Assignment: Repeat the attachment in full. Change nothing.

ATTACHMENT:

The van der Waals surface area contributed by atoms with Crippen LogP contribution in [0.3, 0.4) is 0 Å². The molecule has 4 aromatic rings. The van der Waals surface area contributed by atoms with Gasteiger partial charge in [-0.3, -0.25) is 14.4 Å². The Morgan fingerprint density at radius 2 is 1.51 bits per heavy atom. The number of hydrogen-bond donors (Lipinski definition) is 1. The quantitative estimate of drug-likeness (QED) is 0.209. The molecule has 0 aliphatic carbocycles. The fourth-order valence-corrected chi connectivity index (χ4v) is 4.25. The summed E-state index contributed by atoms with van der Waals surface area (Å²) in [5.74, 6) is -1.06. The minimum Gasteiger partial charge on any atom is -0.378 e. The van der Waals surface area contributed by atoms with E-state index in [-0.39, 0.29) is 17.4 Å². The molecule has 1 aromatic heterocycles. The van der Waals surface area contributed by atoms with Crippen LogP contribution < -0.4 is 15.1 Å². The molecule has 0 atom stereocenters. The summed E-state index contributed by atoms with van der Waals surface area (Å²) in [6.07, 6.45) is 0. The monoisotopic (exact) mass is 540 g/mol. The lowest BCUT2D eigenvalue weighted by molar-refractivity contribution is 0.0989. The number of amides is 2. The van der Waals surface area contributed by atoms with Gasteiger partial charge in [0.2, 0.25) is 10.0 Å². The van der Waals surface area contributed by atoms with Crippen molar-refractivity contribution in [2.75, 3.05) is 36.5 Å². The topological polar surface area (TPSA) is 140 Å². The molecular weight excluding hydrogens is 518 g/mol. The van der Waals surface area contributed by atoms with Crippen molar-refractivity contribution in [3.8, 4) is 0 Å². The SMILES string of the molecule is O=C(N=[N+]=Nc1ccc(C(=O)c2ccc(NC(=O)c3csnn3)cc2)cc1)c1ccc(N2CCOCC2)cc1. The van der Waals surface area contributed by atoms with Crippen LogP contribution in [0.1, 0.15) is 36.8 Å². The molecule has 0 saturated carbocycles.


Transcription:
The van der Waals surface area contributed by atoms with Crippen LogP contribution in [0.3, 0.4) is 0 Å². The molecule has 4 aromatic rings. The van der Waals surface area contributed by atoms with Gasteiger partial charge in [-0.3, -0.25) is 14.4 Å². The Morgan fingerprint density at radius 2 is 1.51 bits per heavy atom. The number of hydrogen-bond donors (Lipinski definition) is 1. The quantitative estimate of drug-likeness (QED) is 0.209. The molecule has 0 aliphatic carbocycles. The fourth-order valence-corrected chi connectivity index (χ4v) is 4.25. The summed E-state index contributed by atoms with van der Waals surface area (Å²) in [5.74, 6) is -1.06. The minimum Gasteiger partial charge on any atom is -0.378 e. The van der Waals surface area contributed by atoms with E-state index in [-0.39, 0.29) is 17.4 Å². The molecule has 1 aromatic heterocycles. The van der Waals surface area contributed by atoms with Crippen LogP contribution < -0.4 is 15.1 Å². The molecule has 0 atom stereocenters. The summed E-state index contributed by atoms with van der Waals surface area (Å²) in [6.07, 6.45) is 0. The monoisotopic (exact) mass is 540 g/mol. The lowest BCUT2D eigenvalue weighted by molar-refractivity contribution is 0.0989. The number of amides is 2. The van der Waals surface area contributed by atoms with Gasteiger partial charge in [0.2, 0.25) is 10.0 Å². The van der Waals surface area contributed by atoms with Crippen molar-refractivity contribution in [2.75, 3.05) is 36.5 Å². The topological polar surface area (TPSA) is 140 Å². The molecular weight excluding hydrogens is 518 g/mol. The van der Waals surface area contributed by atoms with Crippen molar-refractivity contribution in [3.8, 4) is 0 Å². The SMILES string of the molecule is O=C(N=[N+]=Nc1ccc(C(=O)c2ccc(NC(=O)c3csnn3)cc2)cc1)c1ccc(N2CCOCC2)cc1. The van der Waals surface area contributed by atoms with Crippen LogP contribution in [0.1, 0.15) is 36.8 Å². The molecule has 0 saturated carbocycles.